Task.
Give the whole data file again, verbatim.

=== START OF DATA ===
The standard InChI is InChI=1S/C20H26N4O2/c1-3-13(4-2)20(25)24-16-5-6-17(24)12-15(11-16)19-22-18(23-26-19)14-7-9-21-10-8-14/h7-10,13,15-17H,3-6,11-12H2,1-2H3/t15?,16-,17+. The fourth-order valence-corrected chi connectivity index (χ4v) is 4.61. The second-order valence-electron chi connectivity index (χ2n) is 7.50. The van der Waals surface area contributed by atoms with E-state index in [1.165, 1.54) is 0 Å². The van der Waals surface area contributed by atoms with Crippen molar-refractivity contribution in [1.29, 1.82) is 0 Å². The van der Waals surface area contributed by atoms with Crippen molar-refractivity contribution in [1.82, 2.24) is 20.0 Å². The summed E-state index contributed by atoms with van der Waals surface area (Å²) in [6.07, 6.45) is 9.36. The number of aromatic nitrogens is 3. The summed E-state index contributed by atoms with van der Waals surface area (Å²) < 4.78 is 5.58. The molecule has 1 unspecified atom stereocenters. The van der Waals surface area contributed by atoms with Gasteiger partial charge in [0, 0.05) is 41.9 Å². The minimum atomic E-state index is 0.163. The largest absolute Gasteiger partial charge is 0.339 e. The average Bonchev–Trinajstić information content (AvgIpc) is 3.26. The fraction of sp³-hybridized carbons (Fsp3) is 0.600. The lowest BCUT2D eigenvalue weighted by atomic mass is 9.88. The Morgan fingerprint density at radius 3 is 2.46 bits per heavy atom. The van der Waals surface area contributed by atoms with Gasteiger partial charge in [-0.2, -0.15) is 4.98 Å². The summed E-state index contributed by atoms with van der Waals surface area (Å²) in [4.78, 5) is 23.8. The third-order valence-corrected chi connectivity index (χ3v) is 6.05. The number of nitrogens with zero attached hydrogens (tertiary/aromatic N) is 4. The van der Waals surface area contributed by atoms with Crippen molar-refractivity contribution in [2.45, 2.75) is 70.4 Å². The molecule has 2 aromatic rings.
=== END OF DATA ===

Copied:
The standard InChI is InChI=1S/C20H26N4O2/c1-3-13(4-2)20(25)24-16-5-6-17(24)12-15(11-16)19-22-18(23-26-19)14-7-9-21-10-8-14/h7-10,13,15-17H,3-6,11-12H2,1-2H3/t15?,16-,17+. The fourth-order valence-corrected chi connectivity index (χ4v) is 4.61. The second-order valence-electron chi connectivity index (χ2n) is 7.50. The van der Waals surface area contributed by atoms with E-state index in [1.165, 1.54) is 0 Å². The van der Waals surface area contributed by atoms with Crippen molar-refractivity contribution in [1.29, 1.82) is 0 Å². The van der Waals surface area contributed by atoms with Crippen molar-refractivity contribution in [1.82, 2.24) is 20.0 Å². The summed E-state index contributed by atoms with van der Waals surface area (Å²) in [6.07, 6.45) is 9.36. The number of aromatic nitrogens is 3. The summed E-state index contributed by atoms with van der Waals surface area (Å²) < 4.78 is 5.58. The molecule has 1 unspecified atom stereocenters. The van der Waals surface area contributed by atoms with Gasteiger partial charge in [0, 0.05) is 41.9 Å². The minimum atomic E-state index is 0.163. The largest absolute Gasteiger partial charge is 0.339 e. The average Bonchev–Trinajstić information content (AvgIpc) is 3.26. The fraction of sp³-hybridized carbons (Fsp3) is 0.600. The lowest BCUT2D eigenvalue weighted by atomic mass is 9.88. The Morgan fingerprint density at radius 3 is 2.46 bits per heavy atom. The van der Waals surface area contributed by atoms with Gasteiger partial charge in [-0.2, -0.15) is 4.98 Å². The summed E-state index contributed by atoms with van der Waals surface area (Å²) in [4.78, 5) is 23.8. The third-order valence-corrected chi connectivity index (χ3v) is 6.05. The number of nitrogens with zero attached hydrogens (tertiary/aromatic N) is 4. The van der Waals surface area contributed by atoms with Crippen molar-refractivity contribution in [2.45, 2.75) is 70.4 Å². The molecule has 2 aromatic rings.